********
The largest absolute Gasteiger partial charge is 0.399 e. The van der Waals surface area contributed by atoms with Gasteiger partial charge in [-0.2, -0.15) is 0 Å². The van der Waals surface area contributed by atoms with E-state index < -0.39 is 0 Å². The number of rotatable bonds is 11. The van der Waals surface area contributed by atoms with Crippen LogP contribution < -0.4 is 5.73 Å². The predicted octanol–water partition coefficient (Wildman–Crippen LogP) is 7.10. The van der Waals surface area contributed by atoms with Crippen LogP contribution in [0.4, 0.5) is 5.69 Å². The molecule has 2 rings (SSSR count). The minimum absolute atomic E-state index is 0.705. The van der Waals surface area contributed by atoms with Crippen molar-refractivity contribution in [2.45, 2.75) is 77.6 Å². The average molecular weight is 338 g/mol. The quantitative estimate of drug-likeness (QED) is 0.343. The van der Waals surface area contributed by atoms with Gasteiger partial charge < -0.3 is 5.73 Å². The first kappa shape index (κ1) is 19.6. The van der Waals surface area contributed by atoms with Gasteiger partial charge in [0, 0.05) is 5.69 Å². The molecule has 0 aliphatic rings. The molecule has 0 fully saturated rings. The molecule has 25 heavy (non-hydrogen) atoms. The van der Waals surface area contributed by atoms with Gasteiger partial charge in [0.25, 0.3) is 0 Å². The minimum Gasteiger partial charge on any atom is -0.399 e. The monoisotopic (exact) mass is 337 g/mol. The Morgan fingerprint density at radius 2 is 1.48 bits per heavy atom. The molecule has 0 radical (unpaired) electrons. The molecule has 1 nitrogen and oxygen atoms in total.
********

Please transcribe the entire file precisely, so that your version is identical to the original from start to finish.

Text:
The largest absolute Gasteiger partial charge is 0.399 e. The van der Waals surface area contributed by atoms with Gasteiger partial charge in [-0.2, -0.15) is 0 Å². The van der Waals surface area contributed by atoms with E-state index < -0.39 is 0 Å². The number of rotatable bonds is 11. The van der Waals surface area contributed by atoms with Crippen LogP contribution < -0.4 is 5.73 Å². The predicted octanol–water partition coefficient (Wildman–Crippen LogP) is 7.10. The van der Waals surface area contributed by atoms with Crippen LogP contribution in [0.4, 0.5) is 5.69 Å². The molecule has 2 rings (SSSR count). The minimum absolute atomic E-state index is 0.705. The van der Waals surface area contributed by atoms with Crippen molar-refractivity contribution in [2.45, 2.75) is 77.6 Å². The average molecular weight is 338 g/mol. The quantitative estimate of drug-likeness (QED) is 0.343. The van der Waals surface area contributed by atoms with Gasteiger partial charge < -0.3 is 5.73 Å². The first kappa shape index (κ1) is 19.6. The van der Waals surface area contributed by atoms with Gasteiger partial charge in [0, 0.05) is 5.69 Å². The molecule has 0 aliphatic rings. The molecule has 0 fully saturated rings. The molecule has 25 heavy (non-hydrogen) atoms. The van der Waals surface area contributed by atoms with Gasteiger partial charge in [0.25, 0.3) is 0 Å². The minimum Gasteiger partial charge on any atom is -0.399 e. The monoisotopic (exact) mass is 337 g/mol. The Morgan fingerprint density at radius 2 is 1.48 bits per heavy atom. The molecule has 0 radical (unpaired) electrons. The molecule has 1 nitrogen and oxygen atoms in total.